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April 25, 2013 /PRNewswire-USNewswire/ -- Harry "Hap" McSween, a
University of Tennessee, Knoxville, professor who is world-renowned for his research of meteorites and Mars, has been named the Southeastern Conference (SEC) Professor of the Year.
McSween is a Chancellor's Professor and distinguished professor of earth and planetary sciences.
To view a video featuring McSween, visit
The SEC Professor of the Year Award honors one SEC faculty member from the 14 conference universities whose record in research, scholarship and service places him or her among the elite in higher education.
"We are honored that Hap won this top award in our conference," said Chancellor
Jimmy G. Cheek. "It is well deserved. He is a stellar representative of our university and what it means to be an extraordinary scientist, teacher and researcher."
McSween first won the university's SEC Faculty Achievement Award, making him a finalist for the top award. He will be honored at the SEC Spring Banquet in
Destin, Fla., in May and will receive a
"Hap is beloved as a truly wonderful human being whose interactions with others are characterized by kindness and generosity," said
Theresa Lee, dean of the College of Arts and Sciences. "He is the epitome of a servant leader and we are indebted to him for responding to calls for his leadership and service at critical times in his department, the college, and the university. He is passionately committed to the success of this institution. We are a better community because Hap McSween is among us."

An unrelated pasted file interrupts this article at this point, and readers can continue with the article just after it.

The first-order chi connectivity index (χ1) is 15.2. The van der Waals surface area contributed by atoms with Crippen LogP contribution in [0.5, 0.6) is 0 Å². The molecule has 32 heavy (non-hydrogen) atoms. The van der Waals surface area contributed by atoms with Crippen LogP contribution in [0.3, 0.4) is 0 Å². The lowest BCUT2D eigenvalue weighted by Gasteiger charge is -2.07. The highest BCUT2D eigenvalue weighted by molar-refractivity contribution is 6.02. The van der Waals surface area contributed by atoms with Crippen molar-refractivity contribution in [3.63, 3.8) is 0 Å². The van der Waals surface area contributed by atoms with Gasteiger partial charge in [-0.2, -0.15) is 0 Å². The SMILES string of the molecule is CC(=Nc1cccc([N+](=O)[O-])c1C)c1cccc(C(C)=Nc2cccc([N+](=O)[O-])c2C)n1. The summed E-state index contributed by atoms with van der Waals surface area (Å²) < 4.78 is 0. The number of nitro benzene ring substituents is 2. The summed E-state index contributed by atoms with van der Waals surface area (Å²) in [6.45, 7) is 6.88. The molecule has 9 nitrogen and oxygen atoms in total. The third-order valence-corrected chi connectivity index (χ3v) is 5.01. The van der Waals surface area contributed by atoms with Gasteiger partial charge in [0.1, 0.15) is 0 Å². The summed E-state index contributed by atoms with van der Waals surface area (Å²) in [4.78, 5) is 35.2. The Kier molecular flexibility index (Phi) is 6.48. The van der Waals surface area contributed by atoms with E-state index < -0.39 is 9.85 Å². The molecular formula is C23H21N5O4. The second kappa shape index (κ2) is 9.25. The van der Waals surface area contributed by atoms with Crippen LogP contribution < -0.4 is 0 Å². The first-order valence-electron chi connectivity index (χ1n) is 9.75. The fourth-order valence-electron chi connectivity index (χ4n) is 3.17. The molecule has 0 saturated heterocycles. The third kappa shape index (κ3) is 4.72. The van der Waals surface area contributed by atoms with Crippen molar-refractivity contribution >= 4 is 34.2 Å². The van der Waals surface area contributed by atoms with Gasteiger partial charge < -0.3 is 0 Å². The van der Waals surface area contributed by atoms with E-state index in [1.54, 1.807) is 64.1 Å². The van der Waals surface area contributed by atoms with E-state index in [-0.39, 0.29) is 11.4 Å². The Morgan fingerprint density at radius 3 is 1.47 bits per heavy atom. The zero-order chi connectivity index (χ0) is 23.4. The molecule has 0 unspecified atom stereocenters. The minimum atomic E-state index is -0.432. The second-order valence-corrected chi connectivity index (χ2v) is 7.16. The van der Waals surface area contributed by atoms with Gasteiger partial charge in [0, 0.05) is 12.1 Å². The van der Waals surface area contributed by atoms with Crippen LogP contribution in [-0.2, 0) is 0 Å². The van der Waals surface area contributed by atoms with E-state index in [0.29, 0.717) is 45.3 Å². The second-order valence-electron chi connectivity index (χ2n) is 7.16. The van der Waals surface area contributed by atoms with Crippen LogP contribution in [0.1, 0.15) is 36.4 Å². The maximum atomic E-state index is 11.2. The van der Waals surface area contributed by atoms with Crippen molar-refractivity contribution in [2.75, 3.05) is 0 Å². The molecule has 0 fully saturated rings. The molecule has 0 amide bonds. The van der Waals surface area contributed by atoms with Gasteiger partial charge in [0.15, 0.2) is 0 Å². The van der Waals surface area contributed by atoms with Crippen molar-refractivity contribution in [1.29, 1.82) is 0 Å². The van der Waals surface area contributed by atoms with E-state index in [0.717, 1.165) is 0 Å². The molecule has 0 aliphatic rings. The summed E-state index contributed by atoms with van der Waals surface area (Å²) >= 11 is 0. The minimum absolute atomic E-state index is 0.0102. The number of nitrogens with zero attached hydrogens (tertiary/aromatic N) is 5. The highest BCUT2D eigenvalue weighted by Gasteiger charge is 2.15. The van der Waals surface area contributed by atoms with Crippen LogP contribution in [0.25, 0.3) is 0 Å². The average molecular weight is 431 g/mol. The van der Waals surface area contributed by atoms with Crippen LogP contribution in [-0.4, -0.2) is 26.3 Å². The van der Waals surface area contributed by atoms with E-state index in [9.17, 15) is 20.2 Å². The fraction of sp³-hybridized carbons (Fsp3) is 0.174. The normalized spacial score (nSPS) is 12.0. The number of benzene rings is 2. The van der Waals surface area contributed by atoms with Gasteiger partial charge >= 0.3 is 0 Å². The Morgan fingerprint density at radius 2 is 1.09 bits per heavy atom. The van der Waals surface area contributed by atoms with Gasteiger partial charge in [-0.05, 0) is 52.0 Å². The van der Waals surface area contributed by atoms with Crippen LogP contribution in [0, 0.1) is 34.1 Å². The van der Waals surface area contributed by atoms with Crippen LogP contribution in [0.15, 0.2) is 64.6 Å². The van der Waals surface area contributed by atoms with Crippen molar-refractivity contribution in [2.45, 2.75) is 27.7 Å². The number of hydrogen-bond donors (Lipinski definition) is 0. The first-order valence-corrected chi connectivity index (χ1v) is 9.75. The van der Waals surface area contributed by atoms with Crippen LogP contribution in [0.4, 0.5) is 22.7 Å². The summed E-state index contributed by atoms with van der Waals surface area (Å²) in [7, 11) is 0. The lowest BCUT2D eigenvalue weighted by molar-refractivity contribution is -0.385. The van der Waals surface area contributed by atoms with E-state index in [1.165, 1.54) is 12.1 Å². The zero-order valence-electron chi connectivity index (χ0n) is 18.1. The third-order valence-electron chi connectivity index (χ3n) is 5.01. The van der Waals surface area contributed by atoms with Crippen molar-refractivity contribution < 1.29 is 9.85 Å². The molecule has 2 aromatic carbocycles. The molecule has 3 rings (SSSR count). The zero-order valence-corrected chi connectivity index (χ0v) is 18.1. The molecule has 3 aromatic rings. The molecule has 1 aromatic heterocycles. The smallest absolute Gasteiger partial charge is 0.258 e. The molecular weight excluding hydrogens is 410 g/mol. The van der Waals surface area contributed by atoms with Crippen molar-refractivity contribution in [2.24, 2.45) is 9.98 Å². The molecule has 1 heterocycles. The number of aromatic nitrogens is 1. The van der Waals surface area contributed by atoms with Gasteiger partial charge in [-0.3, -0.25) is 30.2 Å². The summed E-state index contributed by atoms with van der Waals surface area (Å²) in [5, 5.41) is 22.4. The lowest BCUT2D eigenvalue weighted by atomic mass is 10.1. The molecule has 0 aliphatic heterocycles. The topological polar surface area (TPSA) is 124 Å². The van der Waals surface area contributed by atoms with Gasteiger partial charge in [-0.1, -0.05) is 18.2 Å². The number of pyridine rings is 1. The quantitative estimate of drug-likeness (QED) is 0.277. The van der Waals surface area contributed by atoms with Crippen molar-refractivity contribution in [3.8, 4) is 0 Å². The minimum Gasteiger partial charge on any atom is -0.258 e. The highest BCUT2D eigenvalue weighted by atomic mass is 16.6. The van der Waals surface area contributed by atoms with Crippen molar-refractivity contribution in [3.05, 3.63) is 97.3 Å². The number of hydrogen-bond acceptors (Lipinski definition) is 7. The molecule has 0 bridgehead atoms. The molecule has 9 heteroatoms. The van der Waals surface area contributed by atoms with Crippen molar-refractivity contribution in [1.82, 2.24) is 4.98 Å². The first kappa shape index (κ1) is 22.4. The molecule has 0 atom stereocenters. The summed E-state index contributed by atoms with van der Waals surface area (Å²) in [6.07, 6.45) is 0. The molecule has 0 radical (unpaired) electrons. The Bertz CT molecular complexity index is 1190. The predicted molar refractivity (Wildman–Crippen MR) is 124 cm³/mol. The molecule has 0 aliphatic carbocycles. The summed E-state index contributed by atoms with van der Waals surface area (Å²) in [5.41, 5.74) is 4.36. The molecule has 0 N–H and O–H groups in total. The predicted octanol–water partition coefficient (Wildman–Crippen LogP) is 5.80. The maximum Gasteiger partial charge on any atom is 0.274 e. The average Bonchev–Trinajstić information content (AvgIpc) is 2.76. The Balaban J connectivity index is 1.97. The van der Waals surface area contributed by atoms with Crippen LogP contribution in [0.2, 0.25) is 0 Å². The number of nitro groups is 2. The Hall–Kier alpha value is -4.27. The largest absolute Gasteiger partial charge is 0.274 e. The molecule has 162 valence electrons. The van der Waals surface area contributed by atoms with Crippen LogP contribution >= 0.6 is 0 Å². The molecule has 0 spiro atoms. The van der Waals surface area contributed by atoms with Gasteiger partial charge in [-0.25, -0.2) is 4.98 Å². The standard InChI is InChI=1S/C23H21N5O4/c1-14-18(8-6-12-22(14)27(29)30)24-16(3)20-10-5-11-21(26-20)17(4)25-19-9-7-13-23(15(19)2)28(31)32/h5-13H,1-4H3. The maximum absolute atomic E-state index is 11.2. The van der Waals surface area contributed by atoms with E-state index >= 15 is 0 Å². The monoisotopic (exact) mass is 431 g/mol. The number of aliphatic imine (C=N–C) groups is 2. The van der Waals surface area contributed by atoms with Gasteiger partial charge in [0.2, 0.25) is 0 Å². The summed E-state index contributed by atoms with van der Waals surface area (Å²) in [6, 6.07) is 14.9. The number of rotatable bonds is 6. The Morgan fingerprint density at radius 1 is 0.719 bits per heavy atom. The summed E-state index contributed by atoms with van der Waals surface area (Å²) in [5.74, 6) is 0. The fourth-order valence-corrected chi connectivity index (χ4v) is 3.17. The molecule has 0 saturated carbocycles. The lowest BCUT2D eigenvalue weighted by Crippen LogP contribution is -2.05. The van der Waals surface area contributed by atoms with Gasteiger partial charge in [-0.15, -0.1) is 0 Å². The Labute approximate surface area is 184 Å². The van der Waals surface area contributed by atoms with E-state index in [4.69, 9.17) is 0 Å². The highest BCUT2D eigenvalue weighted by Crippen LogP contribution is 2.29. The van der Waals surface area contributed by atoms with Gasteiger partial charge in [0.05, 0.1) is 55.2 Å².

McSween is the world's leading expert on the composition of Mars. He is co-investigator for NASA's Mars Odyssey spacecraft mission, the Mars Exploration Rovers and the Dawn spacecraft mission. He is a recipient of the National Academy of Sciences'
J. Lawrence Smith Medal for his pioneering studies of the parent planets of meteorites and his work on the geological history of Mars, and he is a fellow of the American Association for the Advancement of Science.
In 1999, McSween led a team of researchers that discovered geologic evidence on a meteorite that water existed deep in Mars' crust. He also has an asteroid named for him by the International Astronomical Union, 5223 McSween.